The Supreme Court recently handed down its judgment in the case of Independent Workers Union of Great Britain v Central Arbitration Committee and another ruling that the lack of an "employment relationship" between Deliveroo and their riders meant that they do not have a right to form and join a trade union under Article 11 of the European Convention on Human Rights ("ECHR").

Was there an employment relationship?

Article 11 of the ECHR provides rights on the freedom of assembly and association including forming and joining trade unions. In the current case the Supreme Court needed to consider whether the Deliveroo riders fall within the scope of this right – and are able to join and be represented by a trade union. One of the key questions that required examination was whether the Deliveroo riders are in an "employment relationship" with Deliveroo.

The Supreme Court agreed with the analysis of the lower courts and the Central Arbitration Committee (the "CAC") on determining an employment relationship, which correctly focussed on the power to appoint a substitute (i.e. to appoint another individual to carry out services if the particular worker is unavailable). It held that a rider's power to appoint a substitute is "virtually unfettered" and not limited to other Deliveroo riders. The concept of personal service is one of the key factors pointing towards an employment relationship, and a genuine right of substitution counters this. The Supreme Court held that in this case "such a broad power of substitution is, on its face, totally inconsistent with the existence of an obligation to provide personal service which is essential to the existence of an employment relationship within article 11".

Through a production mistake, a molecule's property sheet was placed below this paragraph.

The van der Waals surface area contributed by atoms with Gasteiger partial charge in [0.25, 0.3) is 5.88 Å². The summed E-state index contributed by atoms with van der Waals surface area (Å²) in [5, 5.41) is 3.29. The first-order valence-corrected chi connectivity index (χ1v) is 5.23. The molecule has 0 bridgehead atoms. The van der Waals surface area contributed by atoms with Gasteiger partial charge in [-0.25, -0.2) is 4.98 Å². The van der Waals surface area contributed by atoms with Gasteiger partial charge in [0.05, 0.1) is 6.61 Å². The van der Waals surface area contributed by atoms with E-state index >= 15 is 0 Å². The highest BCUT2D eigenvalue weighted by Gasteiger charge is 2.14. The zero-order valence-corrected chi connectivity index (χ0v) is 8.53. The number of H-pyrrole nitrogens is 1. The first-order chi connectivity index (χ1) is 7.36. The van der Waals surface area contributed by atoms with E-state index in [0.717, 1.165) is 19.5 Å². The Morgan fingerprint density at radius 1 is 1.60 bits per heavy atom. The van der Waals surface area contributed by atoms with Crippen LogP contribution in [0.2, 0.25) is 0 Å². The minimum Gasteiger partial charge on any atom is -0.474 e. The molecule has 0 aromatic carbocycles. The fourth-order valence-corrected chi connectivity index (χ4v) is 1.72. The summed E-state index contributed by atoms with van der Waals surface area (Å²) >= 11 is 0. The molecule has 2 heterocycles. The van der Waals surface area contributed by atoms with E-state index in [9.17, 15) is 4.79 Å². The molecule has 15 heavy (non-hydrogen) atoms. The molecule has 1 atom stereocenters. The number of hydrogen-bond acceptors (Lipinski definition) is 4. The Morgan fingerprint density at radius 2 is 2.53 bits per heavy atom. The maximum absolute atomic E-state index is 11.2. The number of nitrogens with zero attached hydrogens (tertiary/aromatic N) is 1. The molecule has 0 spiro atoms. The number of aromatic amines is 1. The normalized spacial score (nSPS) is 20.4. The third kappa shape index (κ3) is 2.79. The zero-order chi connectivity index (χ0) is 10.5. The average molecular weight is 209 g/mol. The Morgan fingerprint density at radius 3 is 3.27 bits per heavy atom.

However, when determining an employment relationship one should not only look for a contractual right of substitution but what actually happens in practice. The Supreme Court was satisfied that the CAC rigorously scrutinised the substance of the relationship between Deliveroo and their riders, to reflect the reality of the relationship. Particularly significant were the following findings of the CAC:

  • It found that there was no policing by Deliveroo of a rider’s use of a substitute and riders would not be criticised or sanctioned for using a substitute given the purported freedom to do so.
  • It found that, despite Deliveroo’s right of termination on one week’s notice for any reason, it did not terminate fee per delivery contracts for a rider’s failure to accept a certain percentage of orders or failure to make themselves sufficiently available.
  • It found that Deliveroo did not object to the practice of substitution by a rider for profit, nor did it object to riders or substitutes who were working simultaneously for competitors of Deliveroo.

In light of the above, the Supreme Court held that in all the circumstances, the CAC was entitled to conclude that the contractual provisions genuinely reflected the true relationship.